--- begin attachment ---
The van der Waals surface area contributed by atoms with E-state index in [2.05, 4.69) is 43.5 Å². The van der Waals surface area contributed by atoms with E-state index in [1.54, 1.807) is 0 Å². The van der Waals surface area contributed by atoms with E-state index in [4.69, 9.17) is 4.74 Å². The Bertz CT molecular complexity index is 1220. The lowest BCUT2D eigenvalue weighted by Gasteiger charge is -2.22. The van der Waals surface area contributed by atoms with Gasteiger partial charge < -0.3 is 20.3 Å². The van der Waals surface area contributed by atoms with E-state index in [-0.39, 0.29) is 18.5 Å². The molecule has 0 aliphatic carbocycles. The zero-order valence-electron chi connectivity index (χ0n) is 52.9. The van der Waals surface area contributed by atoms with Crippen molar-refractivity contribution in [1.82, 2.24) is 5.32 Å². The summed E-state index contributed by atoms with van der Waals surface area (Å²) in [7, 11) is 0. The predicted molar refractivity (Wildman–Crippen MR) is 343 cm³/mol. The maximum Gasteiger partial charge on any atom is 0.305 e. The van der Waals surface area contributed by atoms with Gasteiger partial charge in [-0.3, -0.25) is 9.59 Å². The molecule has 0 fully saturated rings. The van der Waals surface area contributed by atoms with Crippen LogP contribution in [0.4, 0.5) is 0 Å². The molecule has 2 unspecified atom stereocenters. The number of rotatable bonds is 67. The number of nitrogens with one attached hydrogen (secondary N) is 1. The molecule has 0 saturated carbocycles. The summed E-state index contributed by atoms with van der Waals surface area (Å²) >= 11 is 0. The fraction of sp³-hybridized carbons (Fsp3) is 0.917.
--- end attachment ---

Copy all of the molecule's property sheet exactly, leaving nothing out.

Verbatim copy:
The van der Waals surface area contributed by atoms with E-state index in [2.05, 4.69) is 43.5 Å². The van der Waals surface area contributed by atoms with E-state index in [1.54, 1.807) is 0 Å². The van der Waals surface area contributed by atoms with E-state index in [4.69, 9.17) is 4.74 Å². The Bertz CT molecular complexity index is 1220. The lowest BCUT2D eigenvalue weighted by Gasteiger charge is -2.22. The van der Waals surface area contributed by atoms with Gasteiger partial charge < -0.3 is 20.3 Å². The van der Waals surface area contributed by atoms with E-state index in [-0.39, 0.29) is 18.5 Å². The molecule has 0 aliphatic carbocycles. The zero-order valence-electron chi connectivity index (χ0n) is 52.9. The van der Waals surface area contributed by atoms with Crippen molar-refractivity contribution in [1.82, 2.24) is 5.32 Å². The summed E-state index contributed by atoms with van der Waals surface area (Å²) in [7, 11) is 0. The predicted molar refractivity (Wildman–Crippen MR) is 343 cm³/mol. The maximum Gasteiger partial charge on any atom is 0.305 e. The van der Waals surface area contributed by atoms with Gasteiger partial charge in [-0.3, -0.25) is 9.59 Å². The molecule has 0 fully saturated rings. The van der Waals surface area contributed by atoms with Crippen LogP contribution in [0.4, 0.5) is 0 Å². The molecule has 2 unspecified atom stereocenters. The number of rotatable bonds is 67. The number of nitrogens with one attached hydrogen (secondary N) is 1. The molecule has 0 saturated carbocycles. The summed E-state index contributed by atoms with van der Waals surface area (Å²) >= 11 is 0. The fraction of sp³-hybridized carbons (Fsp3) is 0.917.